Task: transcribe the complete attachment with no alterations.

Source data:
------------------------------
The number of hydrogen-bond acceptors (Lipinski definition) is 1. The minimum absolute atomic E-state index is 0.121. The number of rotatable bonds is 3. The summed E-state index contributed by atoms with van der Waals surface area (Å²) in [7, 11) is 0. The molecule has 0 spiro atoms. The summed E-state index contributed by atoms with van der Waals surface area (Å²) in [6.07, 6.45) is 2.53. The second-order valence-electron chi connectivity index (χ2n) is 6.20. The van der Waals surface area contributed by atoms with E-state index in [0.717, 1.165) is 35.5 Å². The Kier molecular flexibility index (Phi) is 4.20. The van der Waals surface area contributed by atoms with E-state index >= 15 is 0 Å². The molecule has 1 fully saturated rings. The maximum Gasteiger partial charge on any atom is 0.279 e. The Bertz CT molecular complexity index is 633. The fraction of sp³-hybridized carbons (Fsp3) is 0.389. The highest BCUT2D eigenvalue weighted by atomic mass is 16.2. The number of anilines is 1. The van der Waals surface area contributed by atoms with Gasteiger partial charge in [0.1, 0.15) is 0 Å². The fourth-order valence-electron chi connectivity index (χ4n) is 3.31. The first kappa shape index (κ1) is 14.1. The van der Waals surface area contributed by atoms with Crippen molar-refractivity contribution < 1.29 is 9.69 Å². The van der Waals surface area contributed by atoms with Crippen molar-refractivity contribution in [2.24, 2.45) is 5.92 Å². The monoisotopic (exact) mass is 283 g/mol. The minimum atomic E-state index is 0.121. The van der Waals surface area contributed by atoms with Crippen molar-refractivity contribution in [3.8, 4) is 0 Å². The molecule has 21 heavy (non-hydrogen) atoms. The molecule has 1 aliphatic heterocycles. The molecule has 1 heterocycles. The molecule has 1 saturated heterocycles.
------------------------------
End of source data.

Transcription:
The number of hydrogen-bond acceptors (Lipinski definition) is 1. The minimum absolute atomic E-state index is 0.121. The number of rotatable bonds is 3. The summed E-state index contributed by atoms with van der Waals surface area (Å²) in [7, 11) is 0. The molecule has 0 spiro atoms. The summed E-state index contributed by atoms with van der Waals surface area (Å²) in [6.07, 6.45) is 2.53. The second-order valence-electron chi connectivity index (χ2n) is 6.20. The van der Waals surface area contributed by atoms with E-state index in [0.717, 1.165) is 35.5 Å². The Kier molecular flexibility index (Phi) is 4.20. The van der Waals surface area contributed by atoms with E-state index >= 15 is 0 Å². The molecule has 1 fully saturated rings. The maximum Gasteiger partial charge on any atom is 0.279 e. The Bertz CT molecular complexity index is 633. The fraction of sp³-hybridized carbons (Fsp3) is 0.389. The highest BCUT2D eigenvalue weighted by atomic mass is 16.2. The number of anilines is 1. The van der Waals surface area contributed by atoms with Gasteiger partial charge in [0.1, 0.15) is 0 Å². The fourth-order valence-electron chi connectivity index (χ4n) is 3.31. The first kappa shape index (κ1) is 14.1. The van der Waals surface area contributed by atoms with Crippen molar-refractivity contribution < 1.29 is 9.69 Å². The van der Waals surface area contributed by atoms with Crippen molar-refractivity contribution in [2.24, 2.45) is 5.92 Å². The monoisotopic (exact) mass is 283 g/mol. The minimum atomic E-state index is 0.121. The van der Waals surface area contributed by atoms with Crippen molar-refractivity contribution in [3.8, 4) is 0 Å². The molecule has 21 heavy (non-hydrogen) atoms. The molecule has 1 aliphatic heterocycles. The molecule has 1 heterocycles. The molecule has 1 saturated heterocycles.